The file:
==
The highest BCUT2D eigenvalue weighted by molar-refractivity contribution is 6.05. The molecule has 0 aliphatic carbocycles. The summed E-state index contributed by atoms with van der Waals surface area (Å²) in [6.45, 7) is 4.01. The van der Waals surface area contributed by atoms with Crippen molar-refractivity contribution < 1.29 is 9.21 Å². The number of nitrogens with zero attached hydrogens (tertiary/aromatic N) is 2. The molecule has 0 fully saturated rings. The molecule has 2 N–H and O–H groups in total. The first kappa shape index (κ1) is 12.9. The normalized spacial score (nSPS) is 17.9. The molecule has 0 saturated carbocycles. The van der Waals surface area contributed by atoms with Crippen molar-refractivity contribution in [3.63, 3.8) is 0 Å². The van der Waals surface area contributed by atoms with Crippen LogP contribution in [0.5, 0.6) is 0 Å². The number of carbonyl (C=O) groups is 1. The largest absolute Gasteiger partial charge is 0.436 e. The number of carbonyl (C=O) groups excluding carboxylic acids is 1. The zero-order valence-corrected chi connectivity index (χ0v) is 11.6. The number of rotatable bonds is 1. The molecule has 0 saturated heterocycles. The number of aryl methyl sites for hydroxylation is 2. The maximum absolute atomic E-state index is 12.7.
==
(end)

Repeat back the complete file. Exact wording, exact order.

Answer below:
The highest BCUT2D eigenvalue weighted by molar-refractivity contribution is 6.05. The molecule has 0 aliphatic carbocycles. The summed E-state index contributed by atoms with van der Waals surface area (Å²) in [6.45, 7) is 4.01. The van der Waals surface area contributed by atoms with Crippen molar-refractivity contribution < 1.29 is 9.21 Å². The number of nitrogens with zero attached hydrogens (tertiary/aromatic N) is 2. The molecule has 0 fully saturated rings. The molecule has 2 N–H and O–H groups in total. The first kappa shape index (κ1) is 12.9. The normalized spacial score (nSPS) is 17.9. The molecule has 0 saturated carbocycles. The van der Waals surface area contributed by atoms with Crippen molar-refractivity contribution in [3.63, 3.8) is 0 Å². The van der Waals surface area contributed by atoms with Crippen LogP contribution in [0.5, 0.6) is 0 Å². The number of carbonyl (C=O) groups is 1. The largest absolute Gasteiger partial charge is 0.436 e. The number of carbonyl (C=O) groups excluding carboxylic acids is 1. The zero-order valence-corrected chi connectivity index (χ0v) is 11.6. The number of rotatable bonds is 1. The molecule has 0 saturated heterocycles. The number of aryl methyl sites for hydroxylation is 2. The maximum absolute atomic E-state index is 12.7.